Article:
The Ancient Art of Mead: Making Spiced Cyser

I was first introduced to the magical ways of mead when Tobias Schock, a good friend and artisan of fermented delights, invited me to a brewing lesson. He showed me how to combine plums he had picked that very morning with raw local honey and yeast for what would slowly develop into a delicious alcoholic beverage.  I was enchanted!  Within weeks, happily fermenting concoctions were bubbling away in my kitchen: Peach and Ginger Mead made with luscious peaches purchased from a small local farm and raw local wildflower honey, Cyser from freshly pressed apple cider and raw local Maple blossom honey. Over the winter when fresh fruit was unavailable locally, I experimented with dried Bilberries, Elder flowers, Meadowsweet, and Vanilla beans.

It has now been several years since my first experiments in mead making, and I’ve since fermented many more batches of alcoholic delights with a variety of fresh and dried herbs including Nettle,  Hibiscus flowers, Mugwort, Lemon Verbena, Yarrow, Roses, Sweet Woodruff, Lemon Balm, Chamomile, Spruce tips, Pineapple Sage, and I even made a mead infused with eleven different types of flowers. Mead does take patience; it often requires at least a full year to age properly and it only becomes better with time. However, this only makes sharing a bottle of perfectly aged homemade mead with friends even more extraordinary.

Affectionately called “Nectar of the Gods” or “Honey Wine”, brewing mead is not a new practice. There is archaeological evidence of mead being produced as early as 7000 BC and written records date from 1700 BC! Although it was called by different names, fermented honey beverages were enjoyed worldwide by native cultures throughout Africa, Europe, Asia, North, and the Americas.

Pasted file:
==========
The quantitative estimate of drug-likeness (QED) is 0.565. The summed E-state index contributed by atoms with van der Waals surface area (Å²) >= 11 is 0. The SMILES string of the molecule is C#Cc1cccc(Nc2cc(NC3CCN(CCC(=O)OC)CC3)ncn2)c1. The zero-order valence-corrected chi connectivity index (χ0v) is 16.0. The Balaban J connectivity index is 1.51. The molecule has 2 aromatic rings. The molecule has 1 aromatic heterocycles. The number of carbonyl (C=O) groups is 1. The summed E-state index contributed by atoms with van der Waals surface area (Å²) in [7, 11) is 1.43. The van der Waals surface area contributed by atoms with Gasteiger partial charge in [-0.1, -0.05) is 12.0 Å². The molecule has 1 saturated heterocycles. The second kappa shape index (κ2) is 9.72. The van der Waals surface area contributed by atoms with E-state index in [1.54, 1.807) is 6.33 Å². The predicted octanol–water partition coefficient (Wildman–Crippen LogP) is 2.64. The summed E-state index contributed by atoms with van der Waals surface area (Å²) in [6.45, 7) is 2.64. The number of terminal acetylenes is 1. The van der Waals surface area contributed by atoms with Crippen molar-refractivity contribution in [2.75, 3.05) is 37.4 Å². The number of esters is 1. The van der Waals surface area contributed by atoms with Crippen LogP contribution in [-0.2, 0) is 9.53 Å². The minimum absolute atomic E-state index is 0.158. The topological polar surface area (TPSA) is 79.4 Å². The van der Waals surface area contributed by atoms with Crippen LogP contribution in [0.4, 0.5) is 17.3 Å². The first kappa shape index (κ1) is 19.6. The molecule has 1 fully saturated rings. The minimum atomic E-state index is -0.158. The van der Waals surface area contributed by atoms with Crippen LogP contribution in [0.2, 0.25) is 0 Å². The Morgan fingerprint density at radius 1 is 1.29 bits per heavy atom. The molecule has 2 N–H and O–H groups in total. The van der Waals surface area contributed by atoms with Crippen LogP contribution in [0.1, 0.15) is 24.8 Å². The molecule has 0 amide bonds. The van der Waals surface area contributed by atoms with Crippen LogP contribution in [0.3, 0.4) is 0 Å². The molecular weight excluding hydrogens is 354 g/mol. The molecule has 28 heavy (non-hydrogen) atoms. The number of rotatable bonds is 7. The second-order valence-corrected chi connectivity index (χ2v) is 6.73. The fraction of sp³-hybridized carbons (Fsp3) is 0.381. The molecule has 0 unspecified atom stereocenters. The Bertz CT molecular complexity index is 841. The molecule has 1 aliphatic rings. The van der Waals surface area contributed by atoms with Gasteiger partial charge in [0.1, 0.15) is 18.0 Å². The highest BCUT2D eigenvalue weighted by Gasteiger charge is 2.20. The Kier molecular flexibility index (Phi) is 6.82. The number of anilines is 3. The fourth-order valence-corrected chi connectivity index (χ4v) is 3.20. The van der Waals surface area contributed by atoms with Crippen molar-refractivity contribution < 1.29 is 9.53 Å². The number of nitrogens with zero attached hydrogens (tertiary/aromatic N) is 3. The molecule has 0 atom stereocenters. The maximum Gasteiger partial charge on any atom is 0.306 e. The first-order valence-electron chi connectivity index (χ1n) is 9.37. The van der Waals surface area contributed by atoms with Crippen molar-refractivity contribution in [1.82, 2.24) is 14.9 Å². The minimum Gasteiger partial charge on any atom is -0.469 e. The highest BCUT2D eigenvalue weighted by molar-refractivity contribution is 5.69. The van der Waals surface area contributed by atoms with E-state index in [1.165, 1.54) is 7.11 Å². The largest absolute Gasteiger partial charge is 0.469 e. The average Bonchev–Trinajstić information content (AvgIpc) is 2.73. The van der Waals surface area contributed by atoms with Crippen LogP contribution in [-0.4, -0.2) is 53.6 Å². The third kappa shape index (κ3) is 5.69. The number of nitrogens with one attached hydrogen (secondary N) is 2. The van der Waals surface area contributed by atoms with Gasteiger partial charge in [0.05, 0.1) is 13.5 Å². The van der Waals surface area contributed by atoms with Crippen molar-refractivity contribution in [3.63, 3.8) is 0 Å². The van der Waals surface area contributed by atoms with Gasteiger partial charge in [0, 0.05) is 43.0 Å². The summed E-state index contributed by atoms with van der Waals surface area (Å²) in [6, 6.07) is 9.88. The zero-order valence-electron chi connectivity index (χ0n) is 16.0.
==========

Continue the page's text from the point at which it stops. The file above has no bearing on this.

Not only is mead delicious and simple to create, it is also fairly inexpensive. A 5 gallon batch will usually cost $40-60 utilizing raw honey and organic fruit all purchased through local farms and beekeepers. That’s around $2 or less per bottle! If you keep bees, then you can make a batch of mead for little more than the cost of the yeast.

Below is a recipe for mead made from apple cider and honey, it was based on Ken Shramm’s recipe for “Fall’s Bounty Cyser” which is available in his book, “The Compleat Meadmaker”. Before beginning, I recommend getting acquainted with your local homebrew store.  I can’t tell you how many times I’ve popped into our local shop, Falling Sky Fermentation Supply Shop, for reassurance or to ask questions when a fermentation doesn’t go quite as expected.  I also suggest the book “The Compleat Meadmaker” by Ken Shramm, and of course, there is much information available online including some wonderfully helpful homebrewing forums.

The Ancient Art of Mead: Making Spiced Cyser

Spiced Apple Cyser

Cyser is the name given to mead made from cider and honey. The addition of spices makes this the perfect warming and comforting beverage to sip during the autumn and winter months. If you create this mead now, it will be perfectly aged to enjoy during next year’s holiday season! It can even be gently warmed to temperatures below 170 degrees and served with a Cinnamon stick or a couple of Cloves or Cardamom pods.

Ingredients:

8 lbs raw local honey (I used raw Maple flower honey from a local beekeeper)

4 gallons freshly pressed apple cider (best when pressed from a variety of apples)

- 1 package yeast (there are a variety of liquid and dry yeasts available, make sure to use one that can withstand the high alcohol content of mead)

1 lb organic brown sugar

½ lb organic dates, chopped

2 tsp yeast energizer

1 tsp yeast nutrient

Water to 5 gallons (if needed)

Organic spices (optional): 1 Cinnamon stick, 1 tsp whole Allspice, 1 tsp whole Cardamom pods, 3 whole Cloves, 5 whole Black Peppercorns, 1 whole Nutmeg. This will make a heavily spiced mead which will taste similar to mulled cider. You can change the blend or omit the spices altogether.